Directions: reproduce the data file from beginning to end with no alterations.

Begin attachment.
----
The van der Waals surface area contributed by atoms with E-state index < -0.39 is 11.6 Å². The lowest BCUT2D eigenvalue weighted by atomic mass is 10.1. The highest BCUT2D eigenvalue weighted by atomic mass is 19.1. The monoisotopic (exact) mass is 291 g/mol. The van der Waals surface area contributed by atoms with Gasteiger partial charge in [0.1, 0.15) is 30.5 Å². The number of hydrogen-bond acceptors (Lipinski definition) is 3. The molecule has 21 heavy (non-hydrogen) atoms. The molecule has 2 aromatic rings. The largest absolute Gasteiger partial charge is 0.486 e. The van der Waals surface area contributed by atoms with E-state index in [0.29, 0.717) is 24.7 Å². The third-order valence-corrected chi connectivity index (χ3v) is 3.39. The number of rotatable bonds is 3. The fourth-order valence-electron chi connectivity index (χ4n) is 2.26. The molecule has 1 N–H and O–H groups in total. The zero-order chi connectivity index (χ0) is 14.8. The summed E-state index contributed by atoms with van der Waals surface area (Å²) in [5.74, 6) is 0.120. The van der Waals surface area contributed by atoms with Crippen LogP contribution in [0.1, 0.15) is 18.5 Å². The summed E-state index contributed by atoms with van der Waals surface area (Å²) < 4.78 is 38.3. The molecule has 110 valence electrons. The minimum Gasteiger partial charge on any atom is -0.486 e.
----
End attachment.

The van der Waals surface area contributed by atoms with E-state index < -0.39 is 11.6 Å². The lowest BCUT2D eigenvalue weighted by atomic mass is 10.1. The highest BCUT2D eigenvalue weighted by atomic mass is 19.1. The monoisotopic (exact) mass is 291 g/mol. The van der Waals surface area contributed by atoms with Gasteiger partial charge in [0.1, 0.15) is 30.5 Å². The number of hydrogen-bond acceptors (Lipinski definition) is 3. The molecule has 21 heavy (non-hydrogen) atoms. The molecule has 2 aromatic rings. The largest absolute Gasteiger partial charge is 0.486 e. The van der Waals surface area contributed by atoms with E-state index in [0.29, 0.717) is 24.7 Å². The third-order valence-corrected chi connectivity index (χ3v) is 3.39. The number of rotatable bonds is 3. The fourth-order valence-electron chi connectivity index (χ4n) is 2.26. The molecule has 1 N–H and O–H groups in total. The zero-order chi connectivity index (χ0) is 14.8. The summed E-state index contributed by atoms with van der Waals surface area (Å²) in [5.74, 6) is 0.120. The van der Waals surface area contributed by atoms with Crippen LogP contribution in [0.1, 0.15) is 18.5 Å². The summed E-state index contributed by atoms with van der Waals surface area (Å²) < 4.78 is 38.3. The molecule has 110 valence electrons. The minimum Gasteiger partial charge on any atom is -0.486 e.